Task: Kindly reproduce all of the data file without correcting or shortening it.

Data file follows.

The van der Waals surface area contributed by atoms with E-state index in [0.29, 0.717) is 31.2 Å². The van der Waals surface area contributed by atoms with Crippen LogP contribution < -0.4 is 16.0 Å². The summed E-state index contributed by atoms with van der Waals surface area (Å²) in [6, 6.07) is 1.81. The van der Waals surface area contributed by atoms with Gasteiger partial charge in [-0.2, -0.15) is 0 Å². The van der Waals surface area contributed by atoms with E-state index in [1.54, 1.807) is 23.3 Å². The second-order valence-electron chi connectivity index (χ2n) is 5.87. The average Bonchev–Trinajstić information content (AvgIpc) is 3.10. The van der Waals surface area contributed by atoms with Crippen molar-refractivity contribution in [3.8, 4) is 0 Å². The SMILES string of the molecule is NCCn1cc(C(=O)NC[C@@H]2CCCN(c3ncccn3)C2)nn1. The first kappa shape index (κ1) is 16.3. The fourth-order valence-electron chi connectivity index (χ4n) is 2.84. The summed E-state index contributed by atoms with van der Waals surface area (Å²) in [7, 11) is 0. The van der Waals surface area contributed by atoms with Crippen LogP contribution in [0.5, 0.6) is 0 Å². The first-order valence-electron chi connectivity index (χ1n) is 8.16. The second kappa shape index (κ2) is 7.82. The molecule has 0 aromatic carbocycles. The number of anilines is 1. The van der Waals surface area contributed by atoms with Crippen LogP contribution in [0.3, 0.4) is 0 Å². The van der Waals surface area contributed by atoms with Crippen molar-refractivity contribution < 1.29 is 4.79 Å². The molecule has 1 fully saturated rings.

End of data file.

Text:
The van der Waals surface area contributed by atoms with E-state index in [0.29, 0.717) is 31.2 Å². The van der Waals surface area contributed by atoms with Crippen LogP contribution < -0.4 is 16.0 Å². The summed E-state index contributed by atoms with van der Waals surface area (Å²) in [6, 6.07) is 1.81. The van der Waals surface area contributed by atoms with Gasteiger partial charge in [-0.2, -0.15) is 0 Å². The van der Waals surface area contributed by atoms with E-state index in [1.54, 1.807) is 23.3 Å². The second-order valence-electron chi connectivity index (χ2n) is 5.87. The average Bonchev–Trinajstić information content (AvgIpc) is 3.10. The van der Waals surface area contributed by atoms with Crippen molar-refractivity contribution in [3.8, 4) is 0 Å². The SMILES string of the molecule is NCCn1cc(C(=O)NC[C@@H]2CCCN(c3ncccn3)C2)nn1. The first kappa shape index (κ1) is 16.3. The fourth-order valence-electron chi connectivity index (χ4n) is 2.84. The summed E-state index contributed by atoms with van der Waals surface area (Å²) in [7, 11) is 0. The van der Waals surface area contributed by atoms with Crippen LogP contribution in [0.5, 0.6) is 0 Å². The first-order valence-electron chi connectivity index (χ1n) is 8.16. The second kappa shape index (κ2) is 7.82. The molecule has 0 aromatic carbocycles. The number of anilines is 1. The van der Waals surface area contributed by atoms with Crippen LogP contribution in [0.3, 0.4) is 0 Å². The van der Waals surface area contributed by atoms with Crippen molar-refractivity contribution < 1.29 is 4.79 Å². The molecule has 1 fully saturated rings.